What happens now after UBS takeover of Credit Suisse?

In an attempt to avert a global financial crisis, UBS has completed a cut-price US$3.25 billion takeover of 167-year-old bank Credit Suisse

UBS has completed a cut-price US$3.25 billion takeover of rival bank Credit Suisse in a bid to prevent a potential financial crisis. 

Banking regulators worked round the clock over the weekend to secure the deal, which has been backed by the Swiss government. 

At its peak, Credit Suisse had been valued at around US$80bn. 

The deal comes after the US lenders Silicon Valley Bank (SVB) and Signature Bank both collapsed within a matter of days, triggering concerns of a crash across the globe.

UBS has completed its takeover of Credit Suisse. Picture: UBS

What happened to Credit Suisse?

Credit Suisse was Switzerland’s second-biggest lender and one of the biggest banks in the world. 

But beneath 167 years of illustrious history, several cracks have begun to show in recent years.

Unlike UBS, Credit Suisse did emerge from the financial crisis of 2008 without a government bailout, but the ensuing period has been tainted by scandal and losses totalling billions of dollars. 

Things came to a head in 2021 as the bank was forced to try and cut down on its exposure to troubled supply-chain lender, Greensill Capital. In March 2021, Credit Suisse confirmed it had suspended four private investment funds created by Greensill which contained US$10bn in securities, triggering the latter’s collapse. 

Just a few weeks later, it became clear the banking giant faced significant losses from its exposure to Archegos Capital Management, prompting serious questions of its strategy. 

A sell-off of Credit Suisse shares ensued as the firm axed its Head of Investment Banking and Chief Risk Officer. 

The UBS and Credit Suisse buildings across from each other in Zurich, Switzerland

Things went from bad to worse last year, beginning with the resignation of Chairman Antonio Horta-Osorio over Covid rule breaches. He had been hired to steady the ship just eight months prior.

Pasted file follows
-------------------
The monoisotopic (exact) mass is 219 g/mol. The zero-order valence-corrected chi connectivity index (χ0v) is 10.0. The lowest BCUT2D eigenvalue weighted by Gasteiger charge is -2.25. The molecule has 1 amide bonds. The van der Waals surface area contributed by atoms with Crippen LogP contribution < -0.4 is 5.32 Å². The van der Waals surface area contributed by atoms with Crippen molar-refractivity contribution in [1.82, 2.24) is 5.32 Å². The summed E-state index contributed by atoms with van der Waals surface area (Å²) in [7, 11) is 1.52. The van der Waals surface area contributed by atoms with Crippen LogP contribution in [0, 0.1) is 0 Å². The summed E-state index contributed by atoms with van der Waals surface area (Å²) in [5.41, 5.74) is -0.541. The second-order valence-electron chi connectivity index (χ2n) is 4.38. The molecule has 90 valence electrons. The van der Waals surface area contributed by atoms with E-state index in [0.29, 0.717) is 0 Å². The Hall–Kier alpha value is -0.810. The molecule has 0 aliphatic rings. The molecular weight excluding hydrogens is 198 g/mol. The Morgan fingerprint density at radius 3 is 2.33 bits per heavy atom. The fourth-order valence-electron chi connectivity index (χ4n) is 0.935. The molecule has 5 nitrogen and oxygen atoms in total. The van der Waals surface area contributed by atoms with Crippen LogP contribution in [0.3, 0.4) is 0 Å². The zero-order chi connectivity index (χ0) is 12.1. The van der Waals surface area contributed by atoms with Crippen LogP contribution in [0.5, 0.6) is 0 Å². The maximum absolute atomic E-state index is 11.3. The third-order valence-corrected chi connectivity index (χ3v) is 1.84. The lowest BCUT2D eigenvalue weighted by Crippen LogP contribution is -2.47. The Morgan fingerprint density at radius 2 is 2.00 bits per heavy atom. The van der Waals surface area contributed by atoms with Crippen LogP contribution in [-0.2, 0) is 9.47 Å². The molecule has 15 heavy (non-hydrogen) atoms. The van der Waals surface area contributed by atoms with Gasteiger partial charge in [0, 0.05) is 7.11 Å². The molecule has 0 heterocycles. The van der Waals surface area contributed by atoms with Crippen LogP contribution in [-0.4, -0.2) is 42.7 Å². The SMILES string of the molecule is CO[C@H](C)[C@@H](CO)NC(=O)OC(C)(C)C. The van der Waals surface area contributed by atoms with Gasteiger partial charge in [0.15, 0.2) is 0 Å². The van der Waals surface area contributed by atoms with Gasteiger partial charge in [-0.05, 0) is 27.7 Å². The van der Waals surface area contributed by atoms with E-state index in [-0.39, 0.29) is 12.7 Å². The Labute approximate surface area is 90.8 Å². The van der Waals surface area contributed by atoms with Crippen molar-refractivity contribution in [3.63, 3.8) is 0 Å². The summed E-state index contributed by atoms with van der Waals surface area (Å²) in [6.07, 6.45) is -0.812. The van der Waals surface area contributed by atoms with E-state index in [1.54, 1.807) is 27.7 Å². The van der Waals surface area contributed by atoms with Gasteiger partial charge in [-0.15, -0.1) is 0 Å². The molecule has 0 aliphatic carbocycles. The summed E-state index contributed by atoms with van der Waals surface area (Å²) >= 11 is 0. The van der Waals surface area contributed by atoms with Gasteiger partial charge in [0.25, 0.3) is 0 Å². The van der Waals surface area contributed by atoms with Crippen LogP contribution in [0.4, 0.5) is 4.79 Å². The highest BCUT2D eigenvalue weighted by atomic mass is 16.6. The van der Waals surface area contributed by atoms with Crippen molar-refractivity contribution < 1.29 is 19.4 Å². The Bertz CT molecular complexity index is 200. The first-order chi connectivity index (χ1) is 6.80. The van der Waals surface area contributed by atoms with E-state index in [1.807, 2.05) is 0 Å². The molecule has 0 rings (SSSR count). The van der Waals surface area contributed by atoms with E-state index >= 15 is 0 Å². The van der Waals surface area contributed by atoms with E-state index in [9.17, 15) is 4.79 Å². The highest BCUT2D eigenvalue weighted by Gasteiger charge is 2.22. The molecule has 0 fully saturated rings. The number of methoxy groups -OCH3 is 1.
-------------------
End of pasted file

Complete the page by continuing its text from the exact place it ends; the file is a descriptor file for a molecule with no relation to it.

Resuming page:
In June 2022, Credit Suisse was found guilty of involvement in money laundering relating to a Bulgarian drugs ring, while new CEO Ulrich Koerner struggled to win over investors with his strategic review. 

Then, against a backdrop of waning customer confidence in Credit Suisse, the Saudi National Bank suggested last week it would not be increasing its own investment.

Shares plummeted and the Swiss heavyweight said it would take out a US$54bn loan from the Swiss National Bank to shore up liquidity.

However, this failed to prevent mass withdrawals and Credit Suisse was soon past the point of being saved. 

Has UBS takeover of Credit Suisse helped avert a crisis?

While regulators and the Swiss government worked at admirable speed to secure UBS’ takeover of Credit Suisse, a damaging ripple effect was being seen across the globe on Monday morning.

Stock markets in both the UK and Asia fell, with London’s FTSE 100 and FTSE 250 plunging by as much as 6.2% at one stage, before recovering. Japan’s Nikkei 225 and Hong Kong’s Hang Seng Index dropped 1.4% and 2.6% respectively. 

Shares in UBS suffered as well, declining by 13% before recovering to around 8%.

Oil and gas prices also fell significantly as investors scaled back on potentially risky assets. 

Meanwhile, the merger of UBS and Credit Suisse is likely to spell thousands of job losses given their huge combined presence across the globe. 

Nevertheless, in the UK, the Bank of England has welcomed UBS’ takeover, claiming it would “support financial stability”, while the German finance ministry said its own system was “stable”. 

Financial authorities in the US say they are also in favour of the deal. 

Nigel Green, CEO of global financial consultancy firm, deVere Group, asserted the situation could actually prove beneficial to financial markets. 

Nigel Green, CEO of deVere Group. Picture: LinkedIn

“The events of the past week or so have sent global markets reeling as investors feared a credit crunch last seen during the 2008 financial crisis.

“Despite the shockwaves, we expect the banking crisis could ultimately prove to be beneficial for global markets.”

He continued: “The emergency lifelines being thrown to banks by regulators and governments appear to have halted contagion within the sector, largely containing the crisis from hitting other firms and other sectors.

“It underscores the commitment to do whatever it takes to avert another wholesale crash. This brings the confidence and certainty that markets crave.”


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